Constantly, he asks himself, “Why am I here? Why am I being punished?”

Inspectors Hendrix and Sanders spent better than two decades trying to staunch the city’s bleeding. Both African American, the men staffed the homicide unit throughout San Francisco’s goriest years – the crack- fueled murder binge that ran from 1985 to 1993 – digging into some 500 slayings and solving 85 percent of them. As a team they were the kind of hard-boiled, damn near inescapable cops dreamed up by TV scriptwriters.

These days, 63-year-old Sanders, now assistant chief, seems more grandpa than hard-ass. His mind, however, is anything but soft: talking about Shannon’s execution, he effortlessly calls up minute details from the decade- old incident.

Sanders is indignant at Adachi’s allegation that he and Hendrix might have somehow shaped the statements of Maluina and Fauolo. “That is absolutely untrue. It’s speculation on his part,” the veteran officer tells me. “At no time in my career did I intentionally or unintentionally influence a witness.”

Maluina and Fauolo, the ex- detective insists, “had no axe to grind. They were reluctant to come forward because they had families in the community,” but through many hours of dialogue the cops convinced the girls to take the stand.

“Eyewitnesses all the time have inconsistencies,” he says. “And those inconsistencies were pointed out by the defense counsel, very thoroughly. But those inconsistencies were not enough to shake the judgment of the jury as to the guilt of the two young men.”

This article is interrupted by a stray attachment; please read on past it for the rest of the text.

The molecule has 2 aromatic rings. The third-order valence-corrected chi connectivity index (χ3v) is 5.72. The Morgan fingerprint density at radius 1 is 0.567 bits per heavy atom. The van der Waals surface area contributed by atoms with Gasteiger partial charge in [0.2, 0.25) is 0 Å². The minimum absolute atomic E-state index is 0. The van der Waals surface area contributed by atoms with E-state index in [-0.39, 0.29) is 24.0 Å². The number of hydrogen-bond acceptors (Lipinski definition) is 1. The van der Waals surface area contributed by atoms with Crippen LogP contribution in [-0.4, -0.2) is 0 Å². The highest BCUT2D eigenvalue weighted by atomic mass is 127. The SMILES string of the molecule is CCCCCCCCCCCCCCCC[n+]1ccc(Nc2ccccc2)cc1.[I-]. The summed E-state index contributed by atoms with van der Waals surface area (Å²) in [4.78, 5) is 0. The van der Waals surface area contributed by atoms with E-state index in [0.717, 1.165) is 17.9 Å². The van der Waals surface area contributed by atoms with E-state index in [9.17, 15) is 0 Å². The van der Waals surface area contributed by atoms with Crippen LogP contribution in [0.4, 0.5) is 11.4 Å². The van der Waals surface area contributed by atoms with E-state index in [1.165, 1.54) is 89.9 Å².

Maluina’s flip-flop signified an instinct to protect herself, not dishonesty, Sanders argues. “She was afraid. Witnesses get killed. She was frightened, and rightfully so.”

For Sanders the testimony simply made sense – agreeing with the few clues discovered at the scene. He remains adamant about the girls’ integrity.

I ask about Tennison’s supposed second car, the one that never materialized. Irrelevant, according to Sanders. “I looked at the evidence carefully. We didn’t investigate this overnight. As far as I’m concerned, we laid out the evidence, gave it to the prosecution, which presented it to the jury – and the jury agreed that these two young men were guilty.”

So why would Ricard cop to an assassination he didn’t do? Would an innocent guy really volunteer for a permanent stay in the joint? “I have no idea what his motivation would be – except for pressure from some of his gang members. I don’t doubt that he may have been there, but the information he gave doesn’t fit the scenario.

“I initially thought [the confession] was just to confuse the issue, because he did not have the details of what happened. We know exactly the route of the chase. We know what corners – we know where the car was crashed. He didn’t know all that. I don’t know why he came forward. I have no idea.”

Tennison and Goff deserve the purgatory they now dwell in, the cop assures me.

(Hendrix, who retired in 1999 after 34 years on the force, declined to be interviewed for this story.)